Almost no one—including, we would venture to guess, Donald Trump—would like the idea of banning people of a certain religion from entering the U.S. in principle.  Plenty of Muslims contribute to American society; want to visit as tourists, students, or businesspeople; and wish no harm on the country.  However, since there is a significant population of Muslims who consider themselves at war with the U.S., we are right to consider trade-offs.  President Obama or the pontificators calling Trump’s idea “ridiculous” have not addressed the question of how many innocent Muslims can reasonably be barred the privilege of traveling to the country in exchange for keeping the country safe from terrorists.

 

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Conservatives shouldn’t refer to “rationing” health care

Much commentary from the right on health care uses the term “rationing,” such as a recent piece by Wesley Smith in National Review Online.  Please indulge our minor quibble with the term “rationing,” because rationing supply and demand of goods for which we would like all an unlimited amount, such as health care, is exactly what markets are for.

Health care will be rationed by one mechanism or another.  Conservatives should cast the debate as rationing via market mechanisms versus rationing by government bureaucrats (sorry, “experts”), who, as Smith points out, are subject to all sorts of perverse incentives.  People who understand markets comprehend that, even were bureaucrats completely benevolent and possessing as much information as humanly possible, they could not ration health care (or any other good) to maximize welfare as well as the market could.

Perhaps when conservatives use the term, they merely are applying short-hand for the concept of “rationing by bureaucratic fiat” or rationing by non-market mechanisms in general.  But this does a disservice to the audience’s understanding of the free market:  we should make it clear that we are talking not about rationing as what markets do by definition, but rather by something akin to central planning.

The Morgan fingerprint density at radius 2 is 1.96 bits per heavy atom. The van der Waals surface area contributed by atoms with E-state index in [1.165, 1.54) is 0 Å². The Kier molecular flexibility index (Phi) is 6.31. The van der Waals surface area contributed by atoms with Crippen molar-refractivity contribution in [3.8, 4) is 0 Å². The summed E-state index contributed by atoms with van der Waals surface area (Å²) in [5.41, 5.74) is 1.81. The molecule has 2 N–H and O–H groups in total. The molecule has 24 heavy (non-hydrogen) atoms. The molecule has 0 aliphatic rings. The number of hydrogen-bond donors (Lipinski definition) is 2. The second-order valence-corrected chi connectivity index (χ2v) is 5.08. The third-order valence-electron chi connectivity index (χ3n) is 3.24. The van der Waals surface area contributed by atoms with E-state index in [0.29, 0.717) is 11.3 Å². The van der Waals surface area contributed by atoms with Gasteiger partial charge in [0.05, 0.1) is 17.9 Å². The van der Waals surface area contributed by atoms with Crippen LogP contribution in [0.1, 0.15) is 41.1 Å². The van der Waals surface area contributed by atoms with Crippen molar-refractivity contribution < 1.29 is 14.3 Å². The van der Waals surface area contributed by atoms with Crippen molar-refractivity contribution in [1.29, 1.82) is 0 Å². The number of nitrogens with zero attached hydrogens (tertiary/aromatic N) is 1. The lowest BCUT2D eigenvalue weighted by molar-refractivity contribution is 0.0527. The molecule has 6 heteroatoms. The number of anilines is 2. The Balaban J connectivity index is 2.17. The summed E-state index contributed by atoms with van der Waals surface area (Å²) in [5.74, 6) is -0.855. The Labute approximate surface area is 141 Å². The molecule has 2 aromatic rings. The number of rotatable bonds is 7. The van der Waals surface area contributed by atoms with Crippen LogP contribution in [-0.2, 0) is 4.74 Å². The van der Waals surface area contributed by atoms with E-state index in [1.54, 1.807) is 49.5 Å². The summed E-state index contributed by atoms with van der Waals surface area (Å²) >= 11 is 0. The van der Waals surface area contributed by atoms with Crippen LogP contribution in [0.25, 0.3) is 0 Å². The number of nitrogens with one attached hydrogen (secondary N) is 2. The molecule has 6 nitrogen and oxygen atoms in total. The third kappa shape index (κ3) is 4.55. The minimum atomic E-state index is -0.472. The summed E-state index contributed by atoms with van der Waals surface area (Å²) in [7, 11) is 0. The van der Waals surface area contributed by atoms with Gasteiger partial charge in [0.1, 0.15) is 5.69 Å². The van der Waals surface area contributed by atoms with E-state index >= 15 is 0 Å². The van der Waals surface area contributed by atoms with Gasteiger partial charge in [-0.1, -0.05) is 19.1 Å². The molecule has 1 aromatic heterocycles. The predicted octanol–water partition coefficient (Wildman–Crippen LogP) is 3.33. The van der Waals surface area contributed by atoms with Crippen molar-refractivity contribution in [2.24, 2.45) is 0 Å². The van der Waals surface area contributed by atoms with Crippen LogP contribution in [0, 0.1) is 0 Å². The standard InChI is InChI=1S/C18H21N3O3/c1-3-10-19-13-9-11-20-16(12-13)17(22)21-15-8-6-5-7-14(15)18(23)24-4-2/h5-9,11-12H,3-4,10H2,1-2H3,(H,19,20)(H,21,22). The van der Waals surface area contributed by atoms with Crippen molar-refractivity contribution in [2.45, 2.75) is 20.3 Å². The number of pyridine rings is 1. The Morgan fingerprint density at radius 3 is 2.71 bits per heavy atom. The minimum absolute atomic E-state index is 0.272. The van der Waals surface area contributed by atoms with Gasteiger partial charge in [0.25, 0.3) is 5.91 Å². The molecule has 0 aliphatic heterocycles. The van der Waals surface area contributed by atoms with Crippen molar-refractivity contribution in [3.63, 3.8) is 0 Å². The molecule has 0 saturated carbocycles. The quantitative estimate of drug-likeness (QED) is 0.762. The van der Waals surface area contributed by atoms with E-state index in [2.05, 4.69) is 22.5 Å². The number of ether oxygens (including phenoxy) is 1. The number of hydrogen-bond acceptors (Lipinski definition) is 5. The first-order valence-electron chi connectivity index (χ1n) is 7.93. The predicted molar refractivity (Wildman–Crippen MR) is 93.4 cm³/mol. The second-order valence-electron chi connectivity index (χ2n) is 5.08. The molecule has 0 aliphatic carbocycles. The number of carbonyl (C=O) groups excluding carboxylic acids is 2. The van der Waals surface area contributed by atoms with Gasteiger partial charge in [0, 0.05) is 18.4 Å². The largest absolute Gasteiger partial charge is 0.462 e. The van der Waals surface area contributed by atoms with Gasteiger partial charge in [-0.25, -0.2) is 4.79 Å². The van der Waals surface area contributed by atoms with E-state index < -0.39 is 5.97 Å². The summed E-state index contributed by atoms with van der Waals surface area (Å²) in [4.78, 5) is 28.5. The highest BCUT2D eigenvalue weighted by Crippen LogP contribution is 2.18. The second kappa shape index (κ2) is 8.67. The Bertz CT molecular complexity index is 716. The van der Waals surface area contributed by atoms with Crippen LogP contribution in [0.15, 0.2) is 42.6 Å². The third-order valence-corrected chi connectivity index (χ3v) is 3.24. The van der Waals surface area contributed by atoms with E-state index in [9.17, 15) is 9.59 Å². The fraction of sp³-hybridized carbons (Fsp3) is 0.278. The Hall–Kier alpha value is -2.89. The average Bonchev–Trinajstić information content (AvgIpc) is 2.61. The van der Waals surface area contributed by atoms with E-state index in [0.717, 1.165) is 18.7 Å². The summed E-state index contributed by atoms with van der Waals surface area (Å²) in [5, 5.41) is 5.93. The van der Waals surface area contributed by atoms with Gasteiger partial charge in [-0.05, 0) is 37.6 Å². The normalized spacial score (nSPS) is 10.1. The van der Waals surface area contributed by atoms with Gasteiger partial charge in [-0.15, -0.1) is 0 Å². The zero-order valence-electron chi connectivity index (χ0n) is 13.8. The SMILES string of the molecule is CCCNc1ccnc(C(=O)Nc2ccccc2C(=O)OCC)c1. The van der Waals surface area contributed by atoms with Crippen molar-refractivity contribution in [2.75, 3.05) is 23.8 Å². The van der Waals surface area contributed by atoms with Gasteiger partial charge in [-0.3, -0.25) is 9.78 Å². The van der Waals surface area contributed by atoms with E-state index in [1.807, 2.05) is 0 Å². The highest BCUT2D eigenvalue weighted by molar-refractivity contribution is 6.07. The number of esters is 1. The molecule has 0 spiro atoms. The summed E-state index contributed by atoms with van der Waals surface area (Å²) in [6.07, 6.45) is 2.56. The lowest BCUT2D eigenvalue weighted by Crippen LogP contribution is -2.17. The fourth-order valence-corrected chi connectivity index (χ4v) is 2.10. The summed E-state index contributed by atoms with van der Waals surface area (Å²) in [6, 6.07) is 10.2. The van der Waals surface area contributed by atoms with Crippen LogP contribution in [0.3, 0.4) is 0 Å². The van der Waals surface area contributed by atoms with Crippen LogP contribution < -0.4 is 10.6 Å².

I propose the use of more descriptive terms, such as “politicization of health care provision” or “death panels.”

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Media desperately attempts to search for the root of “radicalization”

It was surreal to see CNN the other night (12/07/15 EST) alternating headlines between revelations about how the couple behind the Islamic terror attack in San Bernardino were “radicalized for ‘quite some time'” and bashing Donald Trump for trying to address the problem of Muslim terrorist infiltration in the U.S.

MSM navel-gazing about how a Muslim could be mysteriously “radicalized”—as if entering a black box then emerging from it—is nothing more than a red herring, just another mechanism to obscure the linkage between Islam and terrorism.  It’s also consistent with the victimization narrative that so dominates our society:  the passive construction of the word “radicalized” implies that it creates victims who have had some vague action done upon them as opposed to having made their own decisions for which they are accountable.

To hear the media tell it (with due credit to South Park), some sequence of events like this occurs:

  1. Islam
  2. ??
  3. Radicalization
  4. Terrorism

While it’s trivial to observe that not all Muslims are “radical” in the sense that they wish to terrorize and kill non-Muslim populations or are sympathetic to those who do, it is also equally obvious that something inherent in Islam promotes “radicalization.”  Anyone who attended an Islamic school (i.e., almost everyone) in Saudi Arabia, Pakistan, Iran, or the Palestinian territories—or any number of madrassas in many countries in the world—has been “radicalized.”

A better heuristic to understand the phenomenon of Islamic terrorism might be to explore how so many Muslims have become de-radicalized in light of the societies from which they have emerged.